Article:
"Bear in mind that the wonderful things you learn in your schools are the work of many generations, produced by enthusiastic effort and infinite labor in every country of the world. All this is put into your hands as your inheritance in order that you may receive it, honor it, add to it, and one day faithfully hand it to your children. Thus do we mortals achieve immortality in the permanent things which we create in common." - Albert Einstein

Monday, November 25, 2013

Diversity in Preschool and Elementary Years

Though we were poor, my parents managed to send me to a private elementary school. In fact, all throughout my education in the Philippines, I would find myself as among the poorest kids in school. Obviously, school for me was so different from home. I brought to school my experiences and perspectives from home but I also saw what other children had. These classmates were growing up in an environment different from the one I had. Socio-economic status shapes the thinking of a child. With a range of experiences, children from different backgrounds enter school with different mindsets, prejudices, strengths and weaknesses. For this reason, it is foolish to segregate children according to socio-economic class during the early years of learning. Children can learn from each other. More importantly, teachers who teach not only rich children but also poor children, and vice versa, are given the proper environment and opportunity to develop learner-centered teaching skills. In this respect, elite preschools that cater only to the children of the wealthy or programs like Head Start in the US which provide preschool programs only to children in need, are both bad examples of early childhood education.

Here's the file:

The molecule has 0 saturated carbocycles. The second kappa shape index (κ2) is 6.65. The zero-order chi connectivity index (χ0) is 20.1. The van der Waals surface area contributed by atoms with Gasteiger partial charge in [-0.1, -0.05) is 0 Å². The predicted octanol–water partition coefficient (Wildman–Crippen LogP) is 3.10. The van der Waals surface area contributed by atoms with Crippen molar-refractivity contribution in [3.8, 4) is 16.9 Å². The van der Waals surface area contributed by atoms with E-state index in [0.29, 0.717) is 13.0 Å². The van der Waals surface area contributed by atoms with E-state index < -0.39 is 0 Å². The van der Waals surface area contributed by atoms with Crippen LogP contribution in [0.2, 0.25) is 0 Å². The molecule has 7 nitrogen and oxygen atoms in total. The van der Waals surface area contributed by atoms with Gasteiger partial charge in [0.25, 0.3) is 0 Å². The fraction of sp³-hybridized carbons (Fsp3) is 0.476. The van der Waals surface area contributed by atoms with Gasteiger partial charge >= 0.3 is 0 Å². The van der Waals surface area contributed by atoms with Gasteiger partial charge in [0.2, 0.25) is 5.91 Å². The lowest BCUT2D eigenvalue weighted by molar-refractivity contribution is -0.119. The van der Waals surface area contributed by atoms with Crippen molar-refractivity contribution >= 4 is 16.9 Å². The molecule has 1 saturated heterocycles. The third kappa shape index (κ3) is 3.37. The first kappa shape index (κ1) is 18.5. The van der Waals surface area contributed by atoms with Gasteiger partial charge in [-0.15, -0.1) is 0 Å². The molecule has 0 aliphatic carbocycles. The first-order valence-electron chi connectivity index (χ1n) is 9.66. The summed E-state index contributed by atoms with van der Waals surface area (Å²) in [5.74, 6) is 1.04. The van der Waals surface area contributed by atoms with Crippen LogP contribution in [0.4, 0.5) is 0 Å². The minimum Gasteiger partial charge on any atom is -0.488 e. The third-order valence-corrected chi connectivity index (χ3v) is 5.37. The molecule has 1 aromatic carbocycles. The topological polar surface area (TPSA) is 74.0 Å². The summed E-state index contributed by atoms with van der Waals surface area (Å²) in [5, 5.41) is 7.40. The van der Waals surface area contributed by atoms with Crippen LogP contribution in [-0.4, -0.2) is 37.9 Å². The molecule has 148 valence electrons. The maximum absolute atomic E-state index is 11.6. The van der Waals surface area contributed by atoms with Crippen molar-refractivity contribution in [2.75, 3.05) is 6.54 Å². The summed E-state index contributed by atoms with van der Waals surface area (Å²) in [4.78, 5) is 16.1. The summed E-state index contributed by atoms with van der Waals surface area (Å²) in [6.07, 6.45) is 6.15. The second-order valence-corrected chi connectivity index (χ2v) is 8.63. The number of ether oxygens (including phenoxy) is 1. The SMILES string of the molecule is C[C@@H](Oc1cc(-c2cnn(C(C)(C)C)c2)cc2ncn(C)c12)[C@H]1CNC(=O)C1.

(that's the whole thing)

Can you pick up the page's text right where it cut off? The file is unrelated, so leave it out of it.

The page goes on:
A program for teacher education at Northwestern University specifically focuses on diversity:

Preparing Teachers for Diversity

The idea that socio-economic diversity is good for schools is not just an opinion. It is in fact backed by evidence. There is one chapter in Richard D. Kahlenberg's "The Future of School Integration", that specifically deals with the advantages of having both poor and rich children in one classroom. The chapter written by Dianne Reid is "Socioeconomic Diversity and Early Learning: The Missing Link in Policy for High-Quality Preschools". Reid's findings are summarized in the following table and discussion:

Above table and discussion were copied from
"Socioeconomic Diversity and Early Learning: The Missing Link in Policy for High-Quality Preschools"

Reid started the chapter with a quote from Steffani Allen, director of early childhood education in Norman, Oklahoma (the state in the US that is considered to have the best preschools in the country):
“We know that each child brings different strengths, styles, and experiences into the mix, and that sparks cognitive growth. The diversity in experience and knowledge among the children naturally creates a larger scaffolding for learning, expanding a child’s base of knowledge and problem-solving skills. That’s why so many of us believed so strongly in the concept of universal preschool, instead of just targeting kids based on need. We recognized that if you put peers together in a classroom—all at-risk or all wealthy, all black or all white—you would automatically limit their experience and their learning.”
In the Philippines, Aquino's "universal kindergarten" captures the need to provide basic education to all:

What Aquino and the education policy makers in the Philippines had missed, however, is the fact that quality early childhood education is not as trivial as requiring all children to attend kindergarten. Quality education requires so much more than just a law.

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